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Efficacy confirmation of a new Alzheimer's treatment protocol?

In September 2014 a paper published in the journal Aging made a remarkable claim: A treatment for Alzheimer's disease reversed cognitive decline, allowing some people with early stages of the disease to return to work. The study stressed that more extensive investigation into the treatment, called "Metabolic Enhancement for Neurodegeneration" or MEND was needed.

In June 2016, a further study was published, also in Aging, that followed up on the original cohort of 10 patients and included objective measures of cognitive and metabolic function that demonstrated clear improvement using the MEND protocol.

Instead of directly treating the molecular underpinnings of Alzheimer's disease, MEND treats the metabolic and inflammatory symptoms of the disease. The treatment regimen includes a low glycemic diet, stress reduction, and aids to better sleep, as well as vitamins and other products like fish oil and coconut oil. The regimen's goal was to improve metabolic function and reduce inflammation.

All ten patients displayed some cognitive improvement, with some noted as "Marked" or "significant" improvement. If proven out, MEND could represent a significant advance in the ongoing fight against Alzheimer's and dementia, potentially reducing the costs associated with caring for such conditions in an aging population.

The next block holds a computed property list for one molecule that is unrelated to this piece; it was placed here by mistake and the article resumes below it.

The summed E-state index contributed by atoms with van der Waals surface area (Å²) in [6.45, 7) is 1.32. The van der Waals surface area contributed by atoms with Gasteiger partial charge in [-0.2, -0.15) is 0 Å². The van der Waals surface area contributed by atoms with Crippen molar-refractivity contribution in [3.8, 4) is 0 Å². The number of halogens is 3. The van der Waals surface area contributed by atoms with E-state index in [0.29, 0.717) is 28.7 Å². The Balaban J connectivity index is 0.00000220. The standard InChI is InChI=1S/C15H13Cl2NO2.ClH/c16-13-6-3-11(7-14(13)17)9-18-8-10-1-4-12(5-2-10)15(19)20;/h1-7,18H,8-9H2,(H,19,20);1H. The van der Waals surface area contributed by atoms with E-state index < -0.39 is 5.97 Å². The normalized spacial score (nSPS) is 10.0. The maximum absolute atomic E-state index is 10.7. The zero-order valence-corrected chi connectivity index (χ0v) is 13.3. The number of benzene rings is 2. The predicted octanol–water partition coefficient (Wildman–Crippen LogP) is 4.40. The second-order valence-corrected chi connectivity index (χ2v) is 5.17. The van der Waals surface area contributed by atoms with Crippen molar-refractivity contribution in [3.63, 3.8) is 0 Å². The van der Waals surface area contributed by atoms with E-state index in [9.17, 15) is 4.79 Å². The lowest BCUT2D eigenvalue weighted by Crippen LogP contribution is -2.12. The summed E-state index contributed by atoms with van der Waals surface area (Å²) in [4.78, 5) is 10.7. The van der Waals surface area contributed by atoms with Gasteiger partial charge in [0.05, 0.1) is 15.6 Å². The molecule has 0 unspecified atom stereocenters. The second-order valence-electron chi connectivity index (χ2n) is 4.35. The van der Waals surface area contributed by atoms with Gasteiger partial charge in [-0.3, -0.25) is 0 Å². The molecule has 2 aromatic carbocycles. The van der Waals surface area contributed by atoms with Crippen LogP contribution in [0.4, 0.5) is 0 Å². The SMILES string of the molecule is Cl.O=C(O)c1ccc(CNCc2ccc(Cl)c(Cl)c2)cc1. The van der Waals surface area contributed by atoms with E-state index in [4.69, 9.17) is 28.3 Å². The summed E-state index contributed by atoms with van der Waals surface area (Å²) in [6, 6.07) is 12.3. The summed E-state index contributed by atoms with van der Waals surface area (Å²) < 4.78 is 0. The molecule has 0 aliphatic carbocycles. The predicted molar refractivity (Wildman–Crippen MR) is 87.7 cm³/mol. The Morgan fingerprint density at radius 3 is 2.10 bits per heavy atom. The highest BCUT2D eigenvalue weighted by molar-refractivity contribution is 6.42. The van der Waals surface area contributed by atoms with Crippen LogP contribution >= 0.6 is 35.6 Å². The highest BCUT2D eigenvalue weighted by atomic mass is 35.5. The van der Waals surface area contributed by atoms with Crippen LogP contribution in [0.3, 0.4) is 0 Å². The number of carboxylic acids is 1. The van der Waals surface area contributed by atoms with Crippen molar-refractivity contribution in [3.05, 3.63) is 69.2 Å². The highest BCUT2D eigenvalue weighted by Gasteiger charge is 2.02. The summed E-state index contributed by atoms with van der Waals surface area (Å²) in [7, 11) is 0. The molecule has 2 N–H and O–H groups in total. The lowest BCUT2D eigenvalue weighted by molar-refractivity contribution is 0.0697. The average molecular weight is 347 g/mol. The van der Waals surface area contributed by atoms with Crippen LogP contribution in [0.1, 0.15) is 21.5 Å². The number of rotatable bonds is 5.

So far, however, the MEND protocol has only been carried out in a single cohort and administered by a single research group.

Will MEND be independently replicated by 2025?

This question will resolve as positive if a research group independent of UCLA's Buck Institute for Research on Aging publishes in a reputable journal results of a MEND implementation in a completely separate cohort of patients that shows similar magnitudes of cognitive improvement on or before January 1, 2025.

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